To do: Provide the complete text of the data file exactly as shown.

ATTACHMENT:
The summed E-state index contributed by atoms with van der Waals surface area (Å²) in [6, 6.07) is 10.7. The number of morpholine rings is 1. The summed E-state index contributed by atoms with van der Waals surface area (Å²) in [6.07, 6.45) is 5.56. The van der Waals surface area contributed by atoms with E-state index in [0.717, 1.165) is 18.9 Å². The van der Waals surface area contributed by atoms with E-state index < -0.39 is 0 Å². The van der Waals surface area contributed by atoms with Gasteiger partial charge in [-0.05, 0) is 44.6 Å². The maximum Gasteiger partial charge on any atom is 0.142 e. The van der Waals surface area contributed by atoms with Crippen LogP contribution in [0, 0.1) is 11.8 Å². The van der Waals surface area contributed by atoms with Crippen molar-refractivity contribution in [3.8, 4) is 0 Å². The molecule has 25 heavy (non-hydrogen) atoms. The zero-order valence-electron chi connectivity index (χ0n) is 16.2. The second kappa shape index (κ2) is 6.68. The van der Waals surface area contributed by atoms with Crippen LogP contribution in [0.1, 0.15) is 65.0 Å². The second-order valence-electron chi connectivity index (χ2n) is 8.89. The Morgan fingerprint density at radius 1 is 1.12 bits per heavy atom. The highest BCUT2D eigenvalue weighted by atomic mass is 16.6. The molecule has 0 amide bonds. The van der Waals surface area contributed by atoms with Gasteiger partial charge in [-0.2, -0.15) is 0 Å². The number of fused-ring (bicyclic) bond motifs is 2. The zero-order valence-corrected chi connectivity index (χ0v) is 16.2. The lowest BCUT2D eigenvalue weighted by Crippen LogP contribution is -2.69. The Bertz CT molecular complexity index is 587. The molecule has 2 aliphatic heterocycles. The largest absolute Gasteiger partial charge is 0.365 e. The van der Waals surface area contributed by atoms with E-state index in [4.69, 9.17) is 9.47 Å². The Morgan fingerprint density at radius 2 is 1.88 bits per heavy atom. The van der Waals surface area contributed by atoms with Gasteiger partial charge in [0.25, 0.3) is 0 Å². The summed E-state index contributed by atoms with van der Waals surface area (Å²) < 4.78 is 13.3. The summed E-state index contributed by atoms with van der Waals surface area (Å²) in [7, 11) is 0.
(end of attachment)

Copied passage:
The summed E-state index contributed by atoms with van der Waals surface area (Å²) in [6, 6.07) is 10.7. The number of morpholine rings is 1. The summed E-state index contributed by atoms with van der Waals surface area (Å²) in [6.07, 6.45) is 5.56. The van der Waals surface area contributed by atoms with E-state index in [0.717, 1.165) is 18.9 Å². The van der Waals surface area contributed by atoms with E-state index < -0.39 is 0 Å². The van der Waals surface area contributed by atoms with Gasteiger partial charge in [-0.05, 0) is 44.6 Å². The maximum Gasteiger partial charge on any atom is 0.142 e. The van der Waals surface area contributed by atoms with Crippen LogP contribution in [0, 0.1) is 11.8 Å². The van der Waals surface area contributed by atoms with Crippen molar-refractivity contribution in [3.8, 4) is 0 Å². The molecule has 25 heavy (non-hydrogen) atoms. The zero-order valence-electron chi connectivity index (χ0n) is 16.2. The second kappa shape index (κ2) is 6.68. The van der Waals surface area contributed by atoms with Crippen LogP contribution in [0.1, 0.15) is 65.0 Å². The second-order valence-electron chi connectivity index (χ2n) is 8.89. The Morgan fingerprint density at radius 1 is 1.12 bits per heavy atom. The highest BCUT2D eigenvalue weighted by atomic mass is 16.6. The molecule has 0 amide bonds. The van der Waals surface area contributed by atoms with Gasteiger partial charge in [-0.2, -0.15) is 0 Å². The number of fused-ring (bicyclic) bond motifs is 2. The zero-order valence-corrected chi connectivity index (χ0v) is 16.2. The lowest BCUT2D eigenvalue weighted by Crippen LogP contribution is -2.69. The Bertz CT molecular complexity index is 587. The molecule has 2 aliphatic heterocycles. The largest absolute Gasteiger partial charge is 0.365 e. The van der Waals surface area contributed by atoms with E-state index in [4.69, 9.17) is 9.47 Å². The Morgan fingerprint density at radius 2 is 1.88 bits per heavy atom. The van der Waals surface area contributed by atoms with Gasteiger partial charge in [0.25, 0.3) is 0 Å². The summed E-state index contributed by atoms with van der Waals surface area (Å²) < 4.78 is 13.3. The summed E-state index contributed by atoms with van der Waals surface area (Å²) in [7, 11) is 0.